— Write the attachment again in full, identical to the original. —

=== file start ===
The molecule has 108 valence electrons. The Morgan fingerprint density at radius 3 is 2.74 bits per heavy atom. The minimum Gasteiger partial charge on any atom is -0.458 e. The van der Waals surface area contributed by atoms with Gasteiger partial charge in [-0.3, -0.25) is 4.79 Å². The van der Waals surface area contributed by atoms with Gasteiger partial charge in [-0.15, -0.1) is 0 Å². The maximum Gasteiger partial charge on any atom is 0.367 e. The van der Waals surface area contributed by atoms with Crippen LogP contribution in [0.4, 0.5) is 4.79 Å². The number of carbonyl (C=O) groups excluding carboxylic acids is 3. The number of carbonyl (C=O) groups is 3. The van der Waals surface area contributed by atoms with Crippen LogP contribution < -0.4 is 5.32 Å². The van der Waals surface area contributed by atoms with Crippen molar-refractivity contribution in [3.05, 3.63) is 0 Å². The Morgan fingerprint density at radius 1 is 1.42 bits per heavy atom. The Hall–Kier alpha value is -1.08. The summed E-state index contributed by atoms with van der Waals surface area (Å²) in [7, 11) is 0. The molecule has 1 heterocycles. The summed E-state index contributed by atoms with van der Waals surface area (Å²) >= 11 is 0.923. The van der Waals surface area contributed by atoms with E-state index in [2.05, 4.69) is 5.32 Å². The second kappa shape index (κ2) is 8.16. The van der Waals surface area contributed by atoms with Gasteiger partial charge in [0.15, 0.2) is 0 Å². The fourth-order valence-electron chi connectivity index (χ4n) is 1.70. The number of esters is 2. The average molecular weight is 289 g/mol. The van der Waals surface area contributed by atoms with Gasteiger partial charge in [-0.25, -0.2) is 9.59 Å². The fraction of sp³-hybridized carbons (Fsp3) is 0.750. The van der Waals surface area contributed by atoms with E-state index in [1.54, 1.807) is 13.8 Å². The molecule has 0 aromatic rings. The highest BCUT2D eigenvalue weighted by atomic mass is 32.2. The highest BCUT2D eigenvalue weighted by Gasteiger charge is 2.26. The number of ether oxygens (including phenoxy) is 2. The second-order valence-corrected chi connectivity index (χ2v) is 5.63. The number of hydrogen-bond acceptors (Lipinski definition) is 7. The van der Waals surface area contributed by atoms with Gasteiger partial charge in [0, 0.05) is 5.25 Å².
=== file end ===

The molecule has 108 valence electrons. The Morgan fingerprint density at radius 3 is 2.74 bits per heavy atom. The minimum Gasteiger partial charge on any atom is -0.458 e. The van der Waals surface area contributed by atoms with Gasteiger partial charge in [-0.3, -0.25) is 4.79 Å². The van der Waals surface area contributed by atoms with Gasteiger partial charge in [-0.15, -0.1) is 0 Å². The maximum Gasteiger partial charge on any atom is 0.367 e. The van der Waals surface area contributed by atoms with Crippen LogP contribution in [0.4, 0.5) is 4.79 Å². The number of carbonyl (C=O) groups excluding carboxylic acids is 3. The number of carbonyl (C=O) groups is 3. The van der Waals surface area contributed by atoms with Crippen LogP contribution < -0.4 is 5.32 Å². The van der Waals surface area contributed by atoms with Crippen molar-refractivity contribution in [3.05, 3.63) is 0 Å². The Morgan fingerprint density at radius 1 is 1.42 bits per heavy atom. The Hall–Kier alpha value is -1.08. The summed E-state index contributed by atoms with van der Waals surface area (Å²) in [7, 11) is 0. The molecule has 1 heterocycles. The summed E-state index contributed by atoms with van der Waals surface area (Å²) >= 11 is 0.923. The van der Waals surface area contributed by atoms with E-state index in [2.05, 4.69) is 5.32 Å². The second kappa shape index (κ2) is 8.16. The van der Waals surface area contributed by atoms with Gasteiger partial charge in [0.15, 0.2) is 0 Å². The fourth-order valence-electron chi connectivity index (χ4n) is 1.70. The number of esters is 2. The average molecular weight is 289 g/mol. The van der Waals surface area contributed by atoms with Gasteiger partial charge in [-0.25, -0.2) is 9.59 Å². The fraction of sp³-hybridized carbons (Fsp3) is 0.750. The van der Waals surface area contributed by atoms with E-state index in [1.54, 1.807) is 13.8 Å². The molecule has 0 aromatic rings. The highest BCUT2D eigenvalue weighted by atomic mass is 32.2. The highest BCUT2D eigenvalue weighted by Gasteiger charge is 2.26. The number of ether oxygens (including phenoxy) is 2. The second-order valence-corrected chi connectivity index (χ2v) is 5.63. The number of hydrogen-bond acceptors (Lipinski definition) is 7. The van der Waals surface area contributed by atoms with Gasteiger partial charge in [0, 0.05) is 5.25 Å².